Flanking each side of the escutcheon is a supporter, which stands on a compartment (usually grass, rocks, or the like). The supporters hold up the shield. These can be animals, human figures, or sometimes plants or other decorative inanimate objects.

 

Heraldry Family Crest Cufflinks

Heraldic beasts like the lion symbolize fierce courage

 

Heraldry

 

Every design element on a coat of arms has a specific meaning, almost like another language. It even has its own name, ‘heraldry’. The template of the crest too has its own meaning, as do the shape of the lines that adorn it. There are literally an infinite number of possible shield designs and meanings!

Colours

Colours also have their own names and meanings.

Tenne is orange. It’s meaning is ‘worthwhile ambition’.

Gules is red and means warrior, marytr and military strength.

Purpure is purple, meaning justice and sovereignty.

Plants and Animals

 

The most important element of a shield is the common charges. These are generally animals or plants. These represented the identity of the family. At a glance, you could identify a knight on the battlefield.

 

Farrelly Family Crest

Farrelly Family Crest

  • Lion – heraldic beasts symbolizing fierce courage.
  • Similar animals – tigers, leopards, boars and dragons mean more or less the same thing.Fierce courage
  • Fish – In Ireland, a fish denotes someone of regal origin. Derived from the legend of the ‘salmon of knowledge’.
  • Griffin – Often seen on Irish coat of arms, represents vigilance, valiance and death.
  • Stag – One of the most ancient charges, represents an ancestor of the Celts.
  • Snake – Fertility, wisdom and renewal.
Family Crest; Fish Represents the legend of the 'Salmon of Knowledge'

Family Crest; Fish Represents the legend of the ‘Salmon of Knowledge’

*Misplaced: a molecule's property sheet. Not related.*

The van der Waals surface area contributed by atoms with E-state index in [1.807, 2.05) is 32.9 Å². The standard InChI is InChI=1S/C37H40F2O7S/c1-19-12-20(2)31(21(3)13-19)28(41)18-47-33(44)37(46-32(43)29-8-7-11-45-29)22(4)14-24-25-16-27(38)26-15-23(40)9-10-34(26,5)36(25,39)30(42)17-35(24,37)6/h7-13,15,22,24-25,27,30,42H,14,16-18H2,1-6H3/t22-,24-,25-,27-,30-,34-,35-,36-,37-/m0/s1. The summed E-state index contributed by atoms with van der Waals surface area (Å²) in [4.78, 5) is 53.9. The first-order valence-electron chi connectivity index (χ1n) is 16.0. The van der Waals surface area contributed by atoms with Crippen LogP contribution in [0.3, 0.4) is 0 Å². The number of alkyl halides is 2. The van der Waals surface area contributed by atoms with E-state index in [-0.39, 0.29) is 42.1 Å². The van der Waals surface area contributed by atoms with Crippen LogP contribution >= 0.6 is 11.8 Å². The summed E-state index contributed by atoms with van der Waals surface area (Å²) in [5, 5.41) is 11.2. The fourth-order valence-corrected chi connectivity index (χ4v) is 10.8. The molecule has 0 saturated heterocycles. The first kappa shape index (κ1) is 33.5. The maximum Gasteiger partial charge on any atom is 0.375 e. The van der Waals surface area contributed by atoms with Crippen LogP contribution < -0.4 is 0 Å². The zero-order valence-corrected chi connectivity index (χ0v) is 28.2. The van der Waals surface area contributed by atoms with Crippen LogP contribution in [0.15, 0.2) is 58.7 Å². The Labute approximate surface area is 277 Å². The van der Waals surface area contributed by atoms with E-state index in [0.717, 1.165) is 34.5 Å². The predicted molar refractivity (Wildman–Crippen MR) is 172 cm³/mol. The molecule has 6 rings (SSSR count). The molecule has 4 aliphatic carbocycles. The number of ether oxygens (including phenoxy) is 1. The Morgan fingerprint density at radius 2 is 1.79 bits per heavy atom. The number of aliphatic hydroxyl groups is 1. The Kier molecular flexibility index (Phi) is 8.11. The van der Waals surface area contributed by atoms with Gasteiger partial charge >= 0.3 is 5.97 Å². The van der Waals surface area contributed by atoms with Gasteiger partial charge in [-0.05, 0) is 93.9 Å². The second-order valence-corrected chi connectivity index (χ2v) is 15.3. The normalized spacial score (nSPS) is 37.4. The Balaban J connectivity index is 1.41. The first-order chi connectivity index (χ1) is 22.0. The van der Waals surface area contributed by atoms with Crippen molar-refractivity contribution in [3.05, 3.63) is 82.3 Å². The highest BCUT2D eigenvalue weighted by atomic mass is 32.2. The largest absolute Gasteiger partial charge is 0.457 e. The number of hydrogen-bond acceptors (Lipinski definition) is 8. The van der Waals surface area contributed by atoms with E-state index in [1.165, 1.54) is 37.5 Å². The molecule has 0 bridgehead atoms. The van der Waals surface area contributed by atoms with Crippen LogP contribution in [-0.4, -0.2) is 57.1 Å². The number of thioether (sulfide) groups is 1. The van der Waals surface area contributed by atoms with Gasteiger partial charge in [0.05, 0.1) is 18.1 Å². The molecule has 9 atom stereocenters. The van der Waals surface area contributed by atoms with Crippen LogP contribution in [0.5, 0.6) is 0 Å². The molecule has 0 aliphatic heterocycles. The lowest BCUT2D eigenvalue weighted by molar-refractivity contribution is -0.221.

Non-animal charges

 

Here are just a few other charges regularly seen on Irish shields.

  • Hand as shown on the Breen Family (above) and the mark of a baronet are strongly associated with the province of Ulster
  • Sun or other celestial bodies are added as they were worshipped by the Celts
  • Oak leaf to symbolise the most important tree for the Celts
  • Fleur-de-lis or ‘flower of light’ is usually associated with Christianity
Coat of Arms Breen Family Crest Hand

Breen Coat of Arms: Hand

 

Above the escutcheon on your family crest you may also find one or more of the following;

  • Coronet  – Small crown
  • Helm – A helmet with mantling. This was draped material used by knights in battle
  • Torse – Twisted rope of fabric around the top of the helm, used to tie mantling to
  • Crest – A repetition of the design or one of the elements in the shield

 

Most Common Family Coats of Arms

 

Here we’ve taken the ten family crests and provided a brief explanation for each.

 

Murphy:

The most prominent branch of the Murphy name comes from the Cork/Kerry area. Their coat of arms is red and white (military strength and truth), with four lions in each corner separated by a row of three sheafs of wheat on a black background; wheat symbolises fertility and bountifulness, and black is for wisdom, constancy and prudence.

 

Kelly:

The Kelly coat of arms is particularly striking. On a blue background (blue meaning loyalty, chastity and faith), a castle is held up by two chains held by two lions, one on each side of the castle. The castle means safety and strength, the lions (again) are for fierce warriors, and the chains are a symbol of service. So, mighty warriors serve the great castle of Kelly.

 

O’Sullivan:

The O’Sullivan crest is a bit of mixed bag. It features yellow, red, green, black and white colours, and four different animals; two lions, a snake, a deer and a boar. The snake stands in between the two lions and is held by a red hand, while the deer and boar stand alone below them in their own sections. The boar, deer and snake all have strong Celtic associations, so this is a very historical crest.

 

 

O Sullivan Family Crest

O Sullivan Family Crest

 

Walsh:

 

The Walsh crest is another with a red and white colour scheme. It boats three black spear heads, meaning ‘readiness for battle’. The shield shape is a chevron which has two meanings; both protection or roof, and died in battle! There is often a swan depicted on top of the shield, which in Ireland was regarded as the bird that bore the spirit of Celtic Chieftans into the afterlife.

 

Smith:

 

As there are so many different branches of Smiths, there are a crazy number of different Smith crests. The most common in Ireland appears to be two or three arms holding a torch. In this case the torch signals zealousness and service while the depiction of the arm means an industrious person. So the smiths were hard working, dedicated people.

 

O’Brien: